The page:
include ?Syntax
include ?Machine
objectify : {a} prog a → obj  # objectify 2
varloc: {a} Var a → loc → type # 2 @ 3
eval : {a} prog a → prog a → type # 2 ⟿ 3 prec 3
eval_seq: {a,b, p:prog a, q: prog b, x,y} p⟿x → q⟿y → p;q ⟿ y
eval_if_true : {a, c, t,e: prog a, x} c⟿true → t⟿x → if c then t else e ⟿ x
eval_if_false: {a, c, t,e: prog a, x} c⟿false → e⟿x → if c then t else e ⟿ x
eval_while_true : {c, b, x, y} c⟿true → b⟿x → while c b ⟿ y → while c b ⟿ y
eval_while_false: {c, b} c⟿false → while c b ⟿ unit
eval_var : {a,b, p: prog a, cont: Var a → prog b, l, x, y}
p⟿x → execute (add (objectify x) l) → ({v} v@l → cont v ⟿ y)
→ (var p cont)⟿y
eval_varref : {a,v:Var a,l,x}
v@l → execute (get l (objectify x))
→ v' ⟿ x
eval_assign : {a, v: Var a,p,l,x}
p⟿x → v@l → execute (update l (objectify x))
→ v←p ⟿ unit
eval_print : {a, p: prog a, x}
p⟿x → execute (out stdio (objectify x))
→ (print p) ⟿ unit
eval_read : {a, x: prog a}
execute (in stdio (objectify x))
→ (read a) ⟿ x

\ No newline at end of file
namespace http://cds.omdoc.org/examples/programs
theory OperationalSemantics : http://cds.omdoc.org/urtheories?LF =
include ?Syntax
include ?Machine
objectify : {a} prog a → obj  # objectify 2
varloc: {a} Var a → loc → type # 2 @ 3
eval : {a} prog a → prog a → type # 2 ⟿ 3 prec 3
eval_seq: {a,b, p:prog a, q: prog b, x,y} p⟿x → q⟿y → p;q ⟿ y
eval_if_true : {a, c, t,e: prog a, x} c⟿true → t⟿x → if c then t else e ⟿ x
eval_if_false: {a, c, t,e: prog a, x} c⟿false → e⟿x → if c then t else e ⟿ x
eval_while_true : {c, b, x, y} c⟿true → b⟿x → while c b ⟿ y → while c b ⟿ y
eval_while_false: {c, b} c⟿false → while c b ⟿ unit
eval_var : {a,b, p: prog a, cont: Var a → prog b, l, x, y}
p⟿x → execute (add (objectify x) l) → ({v} v@l → cont v ⟿ y)
→ (var p cont)⟿y
eval_varref : {a,v:Var a,l,x}
v@l → execute (get l (objectify x))
→ v' ⟿ x
eval_assign : {a, v: Var a,p,l,x}
p⟿x → v@l → execute (update l (objectify x))
→ v←p ⟿ unit
eval_print : {a, p: prog a, x}
p⟿x → execute (out stdio (objectify x))
→ (print p) ⟿ unit
eval_read : {a, x: prog a}
execute (in stdio (objectify x))
→ (read a) ⟿ x

\ No newline at end of file
namespace http://cds.omdoc.org/examples/programs
theory Syntax : http://cds.omdoc.org/urtheories?LF =
tp: type
Bool: tp
Nat : tp
Unit: tp
prog: tp → type
true : prog Bool
false: prog Bool
unit : prog Unit
zero : prog Nat
succ : prog Nat → prog Nat# succ 1
one : prog Nat
= succ zero
equal : {a} prog a → prog a → prog Bool  # 2 = 3 prec 10
not : prog Bool → prog Bool  # ¬ 1 prec 8 
plus : prog Nat → prog Nat → prog Nat  # 1 + 2 prec 20
minus : prog Nat → prog Nat → prog Nat  # 1 - 2 prec 20
seq : {a,b} prog a → prog b → prog b  # 3 ; 4 prec 5
ifte : {a} prog Bool → prog a → prog a → prog a # if 2 then 3 else 4 prec 3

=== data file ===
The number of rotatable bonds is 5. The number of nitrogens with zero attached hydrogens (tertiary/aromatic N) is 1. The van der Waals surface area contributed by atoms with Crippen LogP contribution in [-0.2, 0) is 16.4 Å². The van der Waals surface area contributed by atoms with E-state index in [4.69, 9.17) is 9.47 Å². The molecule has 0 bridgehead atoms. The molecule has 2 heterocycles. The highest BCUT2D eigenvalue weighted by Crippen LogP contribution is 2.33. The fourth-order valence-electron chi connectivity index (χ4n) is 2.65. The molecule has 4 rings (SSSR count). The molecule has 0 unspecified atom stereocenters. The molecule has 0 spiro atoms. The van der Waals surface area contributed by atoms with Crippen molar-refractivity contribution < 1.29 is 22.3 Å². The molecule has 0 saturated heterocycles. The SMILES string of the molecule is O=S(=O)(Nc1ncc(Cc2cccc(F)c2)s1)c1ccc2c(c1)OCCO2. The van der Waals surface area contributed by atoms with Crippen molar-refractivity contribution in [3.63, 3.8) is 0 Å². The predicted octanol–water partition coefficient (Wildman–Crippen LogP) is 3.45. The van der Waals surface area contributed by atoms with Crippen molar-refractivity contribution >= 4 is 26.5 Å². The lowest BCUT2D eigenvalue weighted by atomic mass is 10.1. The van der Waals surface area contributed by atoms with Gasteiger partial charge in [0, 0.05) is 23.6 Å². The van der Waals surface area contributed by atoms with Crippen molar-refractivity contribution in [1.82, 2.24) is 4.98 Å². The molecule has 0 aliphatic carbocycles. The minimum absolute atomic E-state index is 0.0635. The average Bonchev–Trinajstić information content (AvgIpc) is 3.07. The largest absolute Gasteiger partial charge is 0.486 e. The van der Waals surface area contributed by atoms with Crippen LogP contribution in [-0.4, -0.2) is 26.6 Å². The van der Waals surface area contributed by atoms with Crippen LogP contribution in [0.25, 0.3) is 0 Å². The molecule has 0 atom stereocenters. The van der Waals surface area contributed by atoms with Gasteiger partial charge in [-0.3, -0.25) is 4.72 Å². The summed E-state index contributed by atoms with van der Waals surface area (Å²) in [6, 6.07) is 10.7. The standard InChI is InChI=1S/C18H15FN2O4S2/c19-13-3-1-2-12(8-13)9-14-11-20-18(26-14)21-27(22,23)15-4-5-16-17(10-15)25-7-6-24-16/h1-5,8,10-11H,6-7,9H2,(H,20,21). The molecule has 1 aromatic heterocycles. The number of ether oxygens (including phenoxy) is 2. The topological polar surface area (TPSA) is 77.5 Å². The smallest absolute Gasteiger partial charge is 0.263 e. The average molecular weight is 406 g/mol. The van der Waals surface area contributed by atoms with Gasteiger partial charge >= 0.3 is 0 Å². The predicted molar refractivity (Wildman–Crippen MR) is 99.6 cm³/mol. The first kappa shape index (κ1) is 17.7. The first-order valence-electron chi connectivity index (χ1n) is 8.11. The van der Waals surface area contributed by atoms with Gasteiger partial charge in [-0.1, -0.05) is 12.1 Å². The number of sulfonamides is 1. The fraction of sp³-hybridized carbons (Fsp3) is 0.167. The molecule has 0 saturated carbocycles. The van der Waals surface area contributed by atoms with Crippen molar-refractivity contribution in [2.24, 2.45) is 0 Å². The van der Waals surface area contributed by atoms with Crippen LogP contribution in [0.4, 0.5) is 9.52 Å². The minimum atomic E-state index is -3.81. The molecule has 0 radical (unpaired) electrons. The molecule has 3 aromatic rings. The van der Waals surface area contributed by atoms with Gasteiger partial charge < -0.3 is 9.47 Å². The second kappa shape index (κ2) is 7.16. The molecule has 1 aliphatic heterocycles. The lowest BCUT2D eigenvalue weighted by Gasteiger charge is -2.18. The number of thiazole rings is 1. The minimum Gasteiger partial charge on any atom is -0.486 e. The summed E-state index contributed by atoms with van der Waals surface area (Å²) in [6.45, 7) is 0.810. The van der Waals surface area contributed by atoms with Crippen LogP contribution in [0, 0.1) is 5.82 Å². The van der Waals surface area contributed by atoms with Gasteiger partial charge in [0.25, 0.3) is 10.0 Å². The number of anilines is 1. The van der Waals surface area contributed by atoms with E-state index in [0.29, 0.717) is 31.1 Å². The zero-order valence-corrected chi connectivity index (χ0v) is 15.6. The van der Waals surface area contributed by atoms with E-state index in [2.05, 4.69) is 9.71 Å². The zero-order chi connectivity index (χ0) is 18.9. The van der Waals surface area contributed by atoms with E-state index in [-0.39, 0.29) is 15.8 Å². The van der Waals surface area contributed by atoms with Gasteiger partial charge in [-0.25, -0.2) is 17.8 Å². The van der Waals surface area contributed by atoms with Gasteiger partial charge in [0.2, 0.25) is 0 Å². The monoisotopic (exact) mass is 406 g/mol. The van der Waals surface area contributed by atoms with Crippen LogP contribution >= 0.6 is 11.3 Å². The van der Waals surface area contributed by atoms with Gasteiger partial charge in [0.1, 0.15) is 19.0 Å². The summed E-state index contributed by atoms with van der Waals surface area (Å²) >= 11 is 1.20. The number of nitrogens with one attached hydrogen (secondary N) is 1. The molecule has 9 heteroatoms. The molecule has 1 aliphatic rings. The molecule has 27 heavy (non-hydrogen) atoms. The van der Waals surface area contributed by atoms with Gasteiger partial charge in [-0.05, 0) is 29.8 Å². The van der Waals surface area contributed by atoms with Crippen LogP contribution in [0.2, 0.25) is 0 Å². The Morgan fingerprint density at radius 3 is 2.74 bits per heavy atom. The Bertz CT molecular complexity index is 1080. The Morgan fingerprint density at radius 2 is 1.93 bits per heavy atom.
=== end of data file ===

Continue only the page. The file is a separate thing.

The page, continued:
ifte2 : prog Bool → prog Unit → prog Unit
= [b,c] if b then c else unit
while : prog Bool → prog Unit → prog Unit
print : {a} prog a → prog Unit # print 2
read : {a} prog a
val : {a,b} prog a → (prog a → prog b) → prog b # val 3 4
Var : tp → type
var : {a,b} prog a → (Var a → prog b) → prog b # var 3 4
varref : {a} Var a → prog a # 2 ' prec 30
assign : {a} Var a → prog a → prog Unit # 2 ← 3 prec 10

theory Test : ?Syntax =
main = val (read Nat) [x]
var zero [y]
while (¬ x = y') (
print x;
y ← succ y'
)

// Comments begin with // and end with the delimiter of the current level.
Comments starting with /T count as content themselves and are, e.g., preserved in the HTML rendering of a file.
Therefore, all comments in this file start with /T
/T This file contains a definition of first-order logic in MMT as used in the MMT tutorial given at CICM 2016.
/T A namespace declaration defines the root URI of the following content.
namespace http://cds.omdoc.org/examples/tutorial
/T A theory defines a language. It may optionally use a meta-theory, which is given by its URI.
theory FOL : http://cds.omdoc.org/urtheories?LF =
/T The simplest declaration in an MMT theory introduces a named symbol.
Every declaration can have multiple attributes following the name.
Each attribute is introduced by a special keywork:
the type - introduced by ':'.
the definiens - introduced by '='
the notation - introduced by '#'
If multiple attributes are present, they must be ended with the object delimiter.

/T The following declaration introduces the type of FOL propositions.
Its type is the object 'type', which is defined by LF.
prop : type 
/T All symbols occuring in an MMT object are cross-linked to their declaration.
Try hovering or control-clicking on 'type' above
/T The following declarations introduce the constructors of propositional logic and their notations.
/T → is used for simple functions. It is part of the notations defined by LF.
It is right-associative. By double-clicking on →, you can see its arguments.
true : prop 
false : prop 
and : prop → prop → prop  # 1 ∧ 2 prec 15
or : prop → prop → prop  # 1 ∨ 2 prec 15
impl : prop → prop → prop  # 1 ⇒ 2 prec 10
not : prop → prop  # ¬ 1 prec 20
/T Note that multiple attributes (here: type and notation) must be separated by .
Among other things, that allows using :, =, and # as ordinary characters anywhere else.
/T Notations consist of numbers refering to argument positions and arbitrary Unicode strings defining delimiters.